The teaching of the Church on human sexuality has been clear over the centuries, and St. John Paul II helped tremendously with his positive message about the Theology of the Body. Furthermore, those who have received the teaching of the Church and have been accompanied in a loving and merciful way, both young and old, have testified to the truth contained in this teaching, as well as the healing, freedom and joy it brings. This is observed in many of the young people whom I have encountered through the Fellowship of Catholic University Students program, those who have walked in the Neocatechumenal Way, those who have shared in Living Waters or Courage retreats, or participated in Sexaholics Anonymous. Their witness, joy and freedom are real, and it embraces the truth of who they are in the merciful eyes of the God. The God who heals and restores order.
Amidst the darkness of the sexual revolution and all that it has brought about, the Church must decisively return to the truth, dignity and beauty of human sexuality.
We must teach that every sexual act that takes place outside of a marriage between a man and woman, is not in keeping with God’s plan for our happiness. When one separates the procreative aspect from sex, one can justify just about any sexual act. As Blessed Paul VI noted in Humanae Vitae, this separation has had and will continue to have negative consequences on the Church and society.
We must also teach that, according to the Sacred Scripture and tradition, “homosexual acts are intrinsically disordered.” They are contrary to the natural law and they “do not proceed from a genuine affective and sexual complementarity.” (Catechism of the Catholic Church, 2357).
We must also be sure to carefully form seminarians, as we have been doing in the archdiocese for quite some time. However, all seminaries need to devote special attention to the formation of our future priests and their education in chastity, so that they can develop an authentic maturity, and embrace celibacy for the Kingdom of God, respecting and fostering the nuptial meaning of their bodies (Pastores Dabo Vobis, 44). Chastity is a great good that needs to be lived!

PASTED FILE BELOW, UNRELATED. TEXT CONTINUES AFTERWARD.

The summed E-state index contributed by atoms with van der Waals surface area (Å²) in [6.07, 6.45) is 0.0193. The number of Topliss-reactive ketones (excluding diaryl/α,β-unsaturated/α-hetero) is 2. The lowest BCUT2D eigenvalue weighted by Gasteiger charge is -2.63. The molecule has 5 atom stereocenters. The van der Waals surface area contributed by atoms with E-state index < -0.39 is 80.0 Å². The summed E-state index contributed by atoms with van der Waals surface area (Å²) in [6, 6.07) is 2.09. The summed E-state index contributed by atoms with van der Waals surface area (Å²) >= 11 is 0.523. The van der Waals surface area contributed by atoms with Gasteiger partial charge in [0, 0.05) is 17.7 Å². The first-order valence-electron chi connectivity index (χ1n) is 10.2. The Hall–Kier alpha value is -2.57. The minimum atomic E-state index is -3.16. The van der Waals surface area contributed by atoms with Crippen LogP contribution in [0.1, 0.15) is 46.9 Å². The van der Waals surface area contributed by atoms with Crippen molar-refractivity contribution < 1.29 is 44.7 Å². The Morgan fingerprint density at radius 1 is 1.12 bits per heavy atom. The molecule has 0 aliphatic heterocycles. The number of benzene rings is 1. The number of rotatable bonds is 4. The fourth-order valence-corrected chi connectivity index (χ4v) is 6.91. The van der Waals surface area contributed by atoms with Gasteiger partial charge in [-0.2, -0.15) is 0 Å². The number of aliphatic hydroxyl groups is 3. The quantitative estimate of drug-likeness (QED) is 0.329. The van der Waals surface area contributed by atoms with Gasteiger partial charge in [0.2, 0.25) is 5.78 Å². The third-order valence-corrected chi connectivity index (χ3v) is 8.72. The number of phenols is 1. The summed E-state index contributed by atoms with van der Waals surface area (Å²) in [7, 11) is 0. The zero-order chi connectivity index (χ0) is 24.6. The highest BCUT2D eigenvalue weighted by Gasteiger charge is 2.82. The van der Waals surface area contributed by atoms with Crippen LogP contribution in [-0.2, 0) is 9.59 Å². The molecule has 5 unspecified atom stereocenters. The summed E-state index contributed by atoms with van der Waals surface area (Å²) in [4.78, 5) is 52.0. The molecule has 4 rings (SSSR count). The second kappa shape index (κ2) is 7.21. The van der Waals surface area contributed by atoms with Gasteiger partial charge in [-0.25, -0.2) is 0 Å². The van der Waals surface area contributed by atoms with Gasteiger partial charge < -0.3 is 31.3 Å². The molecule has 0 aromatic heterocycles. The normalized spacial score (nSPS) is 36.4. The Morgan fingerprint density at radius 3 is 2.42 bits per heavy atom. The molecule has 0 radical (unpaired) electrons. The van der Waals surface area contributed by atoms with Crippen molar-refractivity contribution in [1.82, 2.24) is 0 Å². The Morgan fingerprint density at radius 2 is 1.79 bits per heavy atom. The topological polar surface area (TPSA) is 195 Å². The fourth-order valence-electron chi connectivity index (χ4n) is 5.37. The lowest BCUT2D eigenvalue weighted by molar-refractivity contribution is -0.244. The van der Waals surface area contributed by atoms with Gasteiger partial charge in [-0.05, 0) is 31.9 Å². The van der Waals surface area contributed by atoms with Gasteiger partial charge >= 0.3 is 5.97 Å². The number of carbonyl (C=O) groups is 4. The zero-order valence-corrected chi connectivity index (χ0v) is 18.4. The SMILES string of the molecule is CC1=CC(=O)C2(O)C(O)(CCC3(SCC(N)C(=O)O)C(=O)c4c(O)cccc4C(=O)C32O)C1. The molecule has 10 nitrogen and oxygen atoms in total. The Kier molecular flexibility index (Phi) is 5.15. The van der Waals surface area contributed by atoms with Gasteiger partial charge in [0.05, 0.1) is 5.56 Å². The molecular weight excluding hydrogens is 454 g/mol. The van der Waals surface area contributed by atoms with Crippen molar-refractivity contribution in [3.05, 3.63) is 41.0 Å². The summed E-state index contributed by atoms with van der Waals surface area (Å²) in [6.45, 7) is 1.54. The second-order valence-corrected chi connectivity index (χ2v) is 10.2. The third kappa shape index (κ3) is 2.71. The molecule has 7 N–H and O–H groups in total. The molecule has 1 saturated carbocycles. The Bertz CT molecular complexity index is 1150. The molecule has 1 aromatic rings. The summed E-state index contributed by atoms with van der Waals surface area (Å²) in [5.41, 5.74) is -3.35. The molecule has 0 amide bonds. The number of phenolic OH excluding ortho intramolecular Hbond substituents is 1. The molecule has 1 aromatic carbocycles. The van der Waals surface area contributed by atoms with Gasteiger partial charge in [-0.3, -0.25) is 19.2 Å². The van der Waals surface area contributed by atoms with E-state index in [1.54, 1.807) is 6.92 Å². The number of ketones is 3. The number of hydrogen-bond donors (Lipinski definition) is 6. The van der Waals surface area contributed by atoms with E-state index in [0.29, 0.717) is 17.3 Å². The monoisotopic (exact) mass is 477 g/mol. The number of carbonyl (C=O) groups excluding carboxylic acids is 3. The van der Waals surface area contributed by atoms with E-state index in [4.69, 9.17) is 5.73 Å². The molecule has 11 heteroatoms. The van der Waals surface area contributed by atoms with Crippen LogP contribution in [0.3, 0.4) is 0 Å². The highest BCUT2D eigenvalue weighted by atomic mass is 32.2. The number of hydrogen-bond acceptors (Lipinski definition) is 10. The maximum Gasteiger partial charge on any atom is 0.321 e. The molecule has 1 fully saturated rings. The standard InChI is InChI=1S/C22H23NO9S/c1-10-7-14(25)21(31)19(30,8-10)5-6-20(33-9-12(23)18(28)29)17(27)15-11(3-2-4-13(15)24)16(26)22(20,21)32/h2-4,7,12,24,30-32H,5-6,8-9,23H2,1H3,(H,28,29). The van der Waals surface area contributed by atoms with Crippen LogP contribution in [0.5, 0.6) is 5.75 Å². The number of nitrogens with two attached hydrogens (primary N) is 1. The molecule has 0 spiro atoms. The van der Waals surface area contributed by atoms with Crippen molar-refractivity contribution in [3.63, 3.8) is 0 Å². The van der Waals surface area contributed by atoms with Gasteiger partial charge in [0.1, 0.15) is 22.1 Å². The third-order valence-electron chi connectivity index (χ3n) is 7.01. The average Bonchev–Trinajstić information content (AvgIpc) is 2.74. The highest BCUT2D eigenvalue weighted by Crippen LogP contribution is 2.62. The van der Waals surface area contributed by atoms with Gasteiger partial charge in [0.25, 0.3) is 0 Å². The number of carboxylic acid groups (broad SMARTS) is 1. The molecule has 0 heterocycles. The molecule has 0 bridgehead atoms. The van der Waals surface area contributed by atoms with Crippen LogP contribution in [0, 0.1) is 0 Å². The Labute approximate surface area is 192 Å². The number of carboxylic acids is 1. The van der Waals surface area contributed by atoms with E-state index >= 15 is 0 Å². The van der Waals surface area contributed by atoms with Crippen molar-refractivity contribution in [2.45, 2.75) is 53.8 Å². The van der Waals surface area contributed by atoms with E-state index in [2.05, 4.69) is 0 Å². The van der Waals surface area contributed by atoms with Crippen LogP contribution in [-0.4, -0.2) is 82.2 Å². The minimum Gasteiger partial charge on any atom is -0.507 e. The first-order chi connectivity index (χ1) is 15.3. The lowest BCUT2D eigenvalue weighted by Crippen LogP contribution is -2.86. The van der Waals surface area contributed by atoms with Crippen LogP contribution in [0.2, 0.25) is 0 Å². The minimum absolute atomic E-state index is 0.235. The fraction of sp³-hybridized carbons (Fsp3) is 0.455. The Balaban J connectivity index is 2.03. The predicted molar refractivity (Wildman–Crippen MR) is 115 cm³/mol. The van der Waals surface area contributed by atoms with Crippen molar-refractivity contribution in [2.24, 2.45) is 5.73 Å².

The sexual revolution occurring in our culture, which essentially says, “Anything goes if adults consent to it,” is not the way of God and only leads to where we are today. We must be willing to accompany people into the truth of Jesus Christ who will set them free to live the virtues, which bring true freedom, peace and joy.
In closing, I ask all of us to remember to pray and stay close to the heart of Jesus, to ask for the humility of Jesus and the gift of loving others as Jesus loves (Jn 13:34). Every disciple must pray for the gift of faith and a deeper trust and confidence in Jesus, most especially in his healing power. We must pray for all victims of sexual abuse in our culture today, for their healing and their encounter with Jesus Christ, who can bring healing to them.
We must pray for the clergy of the Church, the Pope, cardinals, bishops, priests and deacons, that the Holy Spirit will stir into flame the gifts he has bestowed on them, help them to be faithful to Christ and the Gospel, and to be true servants of the faithful with the heart of Christ. We must pray for the Church, our Mother, that is holy, though having sinners in her midst, and suffers for the offenses of all her members.
Let us pray for the virtue of hope, so that we come to the awareness that we can do all things in Christ, who gives us the strength to be saints (Phil 4:13). Let us ask for the gift of piety, so that we truly behave as God’s children and reverence our own and each other’s bodies as temples of the Spirit. Let us beg for the grace to have pure hearts (Mt 5: 7).
Finally, as those who belong to Jesus, we must pray for our enemies and those who persecute us. We can never wish evil or seek vengeance on another (PV 24:29; Mt 5: 44-48; Col 3:13; Rom 12:19-21). Every human being is a sinner whom Jesus loves and is in need of the mercy of Jesus. Jesus forgave every human being from the Cross when he said, “Father forgive them for they know not what they do.” No matter how egregious the sin, the Lord is willing to forgive us if we “repent and believe in the Gospel” (Mk 1:15). This forgiveness, like his love, must be received. He reminds us to be merciful as his Father is merciful and that the Father loves both the just and unjust (Mt 5:44-48). In this time of darkness, may we put our faith, trust and love in Jesus who is our Savior and Redeemer, the one who will free us, and may we live in his truth and light!
With the love of Jesus Christ, the Good Shepherd,
Most Reverend Samuel J. Aquila, S.T.L.
Archbishop of Denver
Given in Denver on August 13, 2018.